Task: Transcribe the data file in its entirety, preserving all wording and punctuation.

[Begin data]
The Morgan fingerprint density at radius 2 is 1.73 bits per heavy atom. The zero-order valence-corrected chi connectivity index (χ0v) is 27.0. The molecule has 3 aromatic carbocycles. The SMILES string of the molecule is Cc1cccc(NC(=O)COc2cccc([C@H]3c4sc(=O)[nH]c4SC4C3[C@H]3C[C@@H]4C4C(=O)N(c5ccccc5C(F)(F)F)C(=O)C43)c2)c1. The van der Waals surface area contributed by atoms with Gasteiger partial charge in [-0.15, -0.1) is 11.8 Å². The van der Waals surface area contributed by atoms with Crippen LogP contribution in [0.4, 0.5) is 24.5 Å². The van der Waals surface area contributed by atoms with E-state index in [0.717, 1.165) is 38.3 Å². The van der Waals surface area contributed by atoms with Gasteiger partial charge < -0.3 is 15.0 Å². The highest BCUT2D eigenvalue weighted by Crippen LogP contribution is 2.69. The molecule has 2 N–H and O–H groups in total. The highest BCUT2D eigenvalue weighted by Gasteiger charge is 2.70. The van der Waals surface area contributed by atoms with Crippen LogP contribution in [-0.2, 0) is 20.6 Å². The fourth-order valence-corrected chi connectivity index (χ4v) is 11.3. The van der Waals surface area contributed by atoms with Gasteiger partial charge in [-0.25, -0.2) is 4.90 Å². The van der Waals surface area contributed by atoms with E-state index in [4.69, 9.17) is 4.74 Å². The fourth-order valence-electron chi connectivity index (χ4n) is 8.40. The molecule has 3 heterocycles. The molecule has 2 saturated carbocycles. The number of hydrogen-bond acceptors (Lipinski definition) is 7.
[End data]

The Morgan fingerprint density at radius 2 is 1.73 bits per heavy atom. The zero-order valence-corrected chi connectivity index (χ0v) is 27.0. The molecule has 3 aromatic carbocycles. The SMILES string of the molecule is Cc1cccc(NC(=O)COc2cccc([C@H]3c4sc(=O)[nH]c4SC4C3[C@H]3C[C@@H]4C4C(=O)N(c5ccccc5C(F)(F)F)C(=O)C43)c2)c1. The van der Waals surface area contributed by atoms with Gasteiger partial charge in [-0.15, -0.1) is 11.8 Å². The van der Waals surface area contributed by atoms with Crippen LogP contribution in [0.4, 0.5) is 24.5 Å². The van der Waals surface area contributed by atoms with E-state index in [0.717, 1.165) is 38.3 Å². The van der Waals surface area contributed by atoms with Gasteiger partial charge < -0.3 is 15.0 Å². The highest BCUT2D eigenvalue weighted by Crippen LogP contribution is 2.69. The molecule has 2 N–H and O–H groups in total. The highest BCUT2D eigenvalue weighted by Gasteiger charge is 2.70. The van der Waals surface area contributed by atoms with Crippen LogP contribution in [-0.2, 0) is 20.6 Å². The fourth-order valence-corrected chi connectivity index (χ4v) is 11.3. The van der Waals surface area contributed by atoms with Gasteiger partial charge in [-0.25, -0.2) is 4.90 Å². The van der Waals surface area contributed by atoms with E-state index in [4.69, 9.17) is 4.74 Å². The fourth-order valence-electron chi connectivity index (χ4n) is 8.40. The molecule has 3 heterocycles. The molecule has 2 saturated carbocycles. The number of hydrogen-bond acceptors (Lipinski definition) is 7.